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pavlov and us

There’s a good reason why I haven’t watched Snowdogs or Marley and Me, otherwise well-reviewed, excellent-themed movies. But I heard that a dog dies in each of these films, so I opted never to watch them. I don’t think my heart can take it. I easily mentally substitute dogs in film to the ones my sister and I have.

Cherie and I have four. Or rather had four, because we lost one yesterday — our eldest, Pavlov. He died of kidney failure, at a little past 9 in the evening, Philippine time. This handsome Japanese spitz was part of our family for twelve years. He celebrated his last birthday in May.

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When I moved to Sweden two years ago, I feared then, yet hoped otherwise, that I won’t see him again, so I kissed and hugged him for a longer time than I did the other dogs. Yesterday as he lay dying, my sister put the phone near his ears and I cried my final goodbye. I could write about him now, when the tug at my heart doesn’t feel as heavy as yesterday. I pity my sister, who faithfully cared for our sick dog, and who wasn’t spared from the pain of watching him slowly die. I admire her devotion and strength, that she endured to stay with him, for hours and hours, until the end.

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Pavlov was a gift from my father’s best friend’s family. They named him after the Russian psychologist who used dogs to prove the “conditioning” phenomenon. Before he was given to us, he had his first brush with death when a large trunk fell on him. He was just a few weeks old then. He miraculously survived but was left with an uncontrollable shaking of the head. We are grateful that this gradually disappeared over the years, and would manifest only when he got excited or focused on something.

When Pavlov was a few months old, before he could be vaccinated, he got sick of parvo. I really thought we would lose him then, but Cherie did not lose hope. One night, she made us lay our hands on him and ask the Lord for healing. We got our second miracle. The next morning, his health immediately improved. We became more careful after that and took him — and later, the younger dogs — to the doctor for regular care. Pavlov stayed healthy and gave us years of wonderful memories.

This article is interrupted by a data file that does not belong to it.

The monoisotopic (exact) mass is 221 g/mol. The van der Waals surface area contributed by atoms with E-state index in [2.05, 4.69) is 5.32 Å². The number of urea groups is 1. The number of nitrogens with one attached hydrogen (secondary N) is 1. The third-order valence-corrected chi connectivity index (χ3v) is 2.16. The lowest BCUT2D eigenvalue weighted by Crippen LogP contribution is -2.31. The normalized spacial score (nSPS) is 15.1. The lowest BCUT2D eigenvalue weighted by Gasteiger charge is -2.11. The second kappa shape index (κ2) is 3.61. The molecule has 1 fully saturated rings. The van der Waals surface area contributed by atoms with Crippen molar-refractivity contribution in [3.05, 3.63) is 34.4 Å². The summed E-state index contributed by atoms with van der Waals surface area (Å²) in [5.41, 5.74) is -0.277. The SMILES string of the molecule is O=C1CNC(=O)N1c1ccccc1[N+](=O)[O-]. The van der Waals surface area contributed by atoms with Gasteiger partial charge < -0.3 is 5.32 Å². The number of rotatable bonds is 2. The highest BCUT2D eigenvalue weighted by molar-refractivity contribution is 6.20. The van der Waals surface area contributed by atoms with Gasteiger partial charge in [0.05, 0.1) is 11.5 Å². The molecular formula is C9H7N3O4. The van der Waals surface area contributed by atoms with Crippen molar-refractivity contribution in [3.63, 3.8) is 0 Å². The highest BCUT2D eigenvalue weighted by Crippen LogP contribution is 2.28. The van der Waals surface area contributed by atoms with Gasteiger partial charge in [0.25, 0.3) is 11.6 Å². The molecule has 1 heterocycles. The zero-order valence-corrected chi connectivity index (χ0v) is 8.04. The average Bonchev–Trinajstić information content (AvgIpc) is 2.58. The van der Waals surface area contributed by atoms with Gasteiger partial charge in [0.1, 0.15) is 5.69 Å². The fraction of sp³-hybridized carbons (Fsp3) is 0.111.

We will most miss him:

  • shaking his head when he’s focused on something;
  • pushing the food tray with his nose before he eats;
  • drinking his milk in the morning;
  • sept16-014greedily eating sweet bread in the afternoon;
  • running up and down the stairs;
  • sitting always at our feet during meal times;
  • getting “violently” excited over car trips
    and sticking his head out of the window;
  • gnarling at Yayay when it’s time for his bath
    yet becoming overly-playful immediately after she dries him;
  • barking loudly at anyone who arrives;
  • scratching at the door, and would not stop until you let him in;
  • jumping onto beds
    and trying to jump back again after you push him away
    or giving you that intent look, asking that he be allowed back on the bed;
  • January 15 2005 023licking our faces to greet us good morning;
  • standing by the ac and letting the cold wind blow on his face;
  • getting angry when we pretend to attack Cherie;
  • coming over to us when we pretend to talk behind his back;
  • happily hopping on the grass in the school campus;
  • lying contentedly while the younger dogs lick his ears;
  • chewing on toilet paper cartons;
  • playing hide-and-seek;
  • following us everywhere in the house;
  • and welcoming all of us, with that uber-excited wag on his tail, every time we come home.

Pavlov wasn’t merely our “dog”, he was our “baby”. Mine and Cherie’s. But it was very evident that he was more hers than mine. He was loyal and fiercely protective of her. I had his attention only when Cherie was absent. He loved her more because it was she who loved him most.